Saturday Links

The college football schedule is finally starting to get interesting, so I understand if you ignore my advice and just post up on your couch eating Funyuns. If you are looking for a slightly more refined weekend experience though, may I suggest the following:

  • Check out these amazing illustrations Salvador Dali drew for Don Quixote. The man’s work was so much more than melting clocks. [h/t to the Prufrock Newsletter]
  • Over at Slate, read Joseph Thomas’ account of trying to get the estate of Shel Silverstein to allow him to quote from the author’s works. This is something Ryan and I both know a bit about, as I published a piece on the lengths J.D. Salinger went to guard his personal letters from Ian Hamilton, and Ryan had the misfortune of trying to convince Sylvia Plath’s gatekeepers that a dissertation did not represent a market threat. Godspeed, Prof. Thomas.
  • Jordan Conn wrote a great piece at Grantland about how Oakland looks poised to lose all of its professional sports teams within the next decade. The article ends up being a profile of one of the more unique (for better and for worse) American cities in a time of simultaneous crisis and rebirth.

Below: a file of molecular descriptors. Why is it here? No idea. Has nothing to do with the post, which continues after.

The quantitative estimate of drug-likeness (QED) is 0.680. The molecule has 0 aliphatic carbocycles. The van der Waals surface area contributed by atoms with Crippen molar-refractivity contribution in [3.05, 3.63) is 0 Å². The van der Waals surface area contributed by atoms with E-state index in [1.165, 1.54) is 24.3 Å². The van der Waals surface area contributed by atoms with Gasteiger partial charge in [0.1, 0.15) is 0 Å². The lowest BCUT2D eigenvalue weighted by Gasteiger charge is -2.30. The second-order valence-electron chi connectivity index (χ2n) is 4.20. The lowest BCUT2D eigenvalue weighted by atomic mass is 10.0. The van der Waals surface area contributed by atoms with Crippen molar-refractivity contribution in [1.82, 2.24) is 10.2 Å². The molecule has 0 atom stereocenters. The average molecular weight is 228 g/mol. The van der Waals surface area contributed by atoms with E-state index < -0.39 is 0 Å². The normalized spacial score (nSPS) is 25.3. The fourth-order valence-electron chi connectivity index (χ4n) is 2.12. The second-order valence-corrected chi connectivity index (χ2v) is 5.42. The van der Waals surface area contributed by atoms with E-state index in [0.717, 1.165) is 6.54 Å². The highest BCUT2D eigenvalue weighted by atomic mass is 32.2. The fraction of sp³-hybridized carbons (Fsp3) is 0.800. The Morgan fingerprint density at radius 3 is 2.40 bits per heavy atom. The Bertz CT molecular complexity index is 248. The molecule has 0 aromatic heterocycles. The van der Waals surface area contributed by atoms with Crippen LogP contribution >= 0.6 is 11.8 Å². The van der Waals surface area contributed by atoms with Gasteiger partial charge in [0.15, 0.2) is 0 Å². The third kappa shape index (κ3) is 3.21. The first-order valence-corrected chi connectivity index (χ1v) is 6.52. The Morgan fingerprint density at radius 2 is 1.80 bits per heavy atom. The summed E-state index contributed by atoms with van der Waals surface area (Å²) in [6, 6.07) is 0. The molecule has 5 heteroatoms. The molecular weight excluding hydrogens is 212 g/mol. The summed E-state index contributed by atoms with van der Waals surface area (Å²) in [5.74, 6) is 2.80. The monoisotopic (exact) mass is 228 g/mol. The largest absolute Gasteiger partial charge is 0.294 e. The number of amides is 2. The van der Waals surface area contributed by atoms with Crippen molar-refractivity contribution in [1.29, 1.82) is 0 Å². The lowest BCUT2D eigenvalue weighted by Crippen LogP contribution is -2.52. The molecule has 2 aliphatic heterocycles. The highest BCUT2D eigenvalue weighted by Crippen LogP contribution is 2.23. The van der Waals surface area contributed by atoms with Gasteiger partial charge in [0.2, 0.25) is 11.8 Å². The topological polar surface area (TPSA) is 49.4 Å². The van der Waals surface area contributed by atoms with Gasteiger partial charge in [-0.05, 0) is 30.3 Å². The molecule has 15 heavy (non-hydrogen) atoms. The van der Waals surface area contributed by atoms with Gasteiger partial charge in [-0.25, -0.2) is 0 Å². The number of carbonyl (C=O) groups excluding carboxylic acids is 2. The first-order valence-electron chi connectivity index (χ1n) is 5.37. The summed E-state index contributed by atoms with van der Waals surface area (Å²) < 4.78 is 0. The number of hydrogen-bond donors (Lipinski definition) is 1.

• The always insightful Alan Jacobs has a great (and longish) review essay up at Books & Culture about Thomas Pynchon’s new novel, Bleeding Edge. Jacobs is a serious and generous critic, and while I don’t share his religious beliefs or politics, I appreciate that he spends so much of his time writing for non-academic audiences. More professors need to look outside the tower every now and then.
  • This is (another) shameless plug, but you should check out the Book Review section over at The Los Angeles Review, where I serve as Assistant Book Reviews Editor.
  • And, this [h/t Adam Ted Jacobson, via Gawker]:


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